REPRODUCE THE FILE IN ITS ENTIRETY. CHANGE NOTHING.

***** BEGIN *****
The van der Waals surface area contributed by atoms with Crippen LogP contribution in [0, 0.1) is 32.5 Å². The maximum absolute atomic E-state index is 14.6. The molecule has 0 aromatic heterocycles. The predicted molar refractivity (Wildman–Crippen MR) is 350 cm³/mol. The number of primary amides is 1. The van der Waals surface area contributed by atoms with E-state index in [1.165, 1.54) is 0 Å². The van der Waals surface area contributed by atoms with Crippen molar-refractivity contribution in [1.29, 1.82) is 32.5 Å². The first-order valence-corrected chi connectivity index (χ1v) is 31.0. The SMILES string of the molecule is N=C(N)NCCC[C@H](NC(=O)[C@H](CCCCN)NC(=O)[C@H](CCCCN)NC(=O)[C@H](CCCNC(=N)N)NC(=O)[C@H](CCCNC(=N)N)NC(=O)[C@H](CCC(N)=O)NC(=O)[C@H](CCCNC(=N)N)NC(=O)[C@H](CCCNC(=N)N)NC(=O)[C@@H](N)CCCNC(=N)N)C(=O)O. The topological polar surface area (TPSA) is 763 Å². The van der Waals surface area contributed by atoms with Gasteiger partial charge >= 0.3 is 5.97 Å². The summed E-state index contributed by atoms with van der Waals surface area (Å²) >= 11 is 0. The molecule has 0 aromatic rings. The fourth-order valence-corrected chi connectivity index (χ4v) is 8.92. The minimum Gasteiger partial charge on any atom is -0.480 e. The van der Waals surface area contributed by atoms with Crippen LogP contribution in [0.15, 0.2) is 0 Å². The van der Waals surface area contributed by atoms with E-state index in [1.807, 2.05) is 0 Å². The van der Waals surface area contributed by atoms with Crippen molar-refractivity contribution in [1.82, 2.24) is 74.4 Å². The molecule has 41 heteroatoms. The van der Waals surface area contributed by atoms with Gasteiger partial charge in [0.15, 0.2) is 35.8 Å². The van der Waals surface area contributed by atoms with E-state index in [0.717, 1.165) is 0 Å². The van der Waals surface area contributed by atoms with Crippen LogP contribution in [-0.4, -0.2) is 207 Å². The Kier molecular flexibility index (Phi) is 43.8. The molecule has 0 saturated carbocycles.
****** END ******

The van der Waals surface area contributed by atoms with Crippen LogP contribution in [0, 0.1) is 32.5 Å². The maximum absolute atomic E-state index is 14.6. The molecule has 0 aromatic heterocycles. The predicted molar refractivity (Wildman–Crippen MR) is 350 cm³/mol. The number of primary amides is 1. The van der Waals surface area contributed by atoms with E-state index in [1.165, 1.54) is 0 Å². The van der Waals surface area contributed by atoms with Crippen molar-refractivity contribution in [1.29, 1.82) is 32.5 Å². The first-order valence-corrected chi connectivity index (χ1v) is 31.0. The SMILES string of the molecule is N=C(N)NCCC[C@H](NC(=O)[C@H](CCCCN)NC(=O)[C@H](CCCCN)NC(=O)[C@H](CCCNC(=N)N)NC(=O)[C@H](CCCNC(=N)N)NC(=O)[C@H](CCC(N)=O)NC(=O)[C@H](CCCNC(=N)N)NC(=O)[C@H](CCCNC(=N)N)NC(=O)[C@@H](N)CCCNC(=N)N)C(=O)O. The topological polar surface area (TPSA) is 763 Å². The van der Waals surface area contributed by atoms with Gasteiger partial charge >= 0.3 is 5.97 Å². The summed E-state index contributed by atoms with van der Waals surface area (Å²) >= 11 is 0. The molecule has 0 aromatic rings. The fourth-order valence-corrected chi connectivity index (χ4v) is 8.92. The minimum Gasteiger partial charge on any atom is -0.480 e. The van der Waals surface area contributed by atoms with Crippen LogP contribution in [0.15, 0.2) is 0 Å². The van der Waals surface area contributed by atoms with E-state index in [1.807, 2.05) is 0 Å². The van der Waals surface area contributed by atoms with Crippen molar-refractivity contribution in [1.82, 2.24) is 74.4 Å². The molecule has 41 heteroatoms. The van der Waals surface area contributed by atoms with Gasteiger partial charge in [0.15, 0.2) is 35.8 Å². The van der Waals surface area contributed by atoms with E-state index in [0.717, 1.165) is 0 Å². The van der Waals surface area contributed by atoms with Crippen LogP contribution in [-0.4, -0.2) is 207 Å². The Kier molecular flexibility index (Phi) is 43.8. The molecule has 0 saturated carbocycles.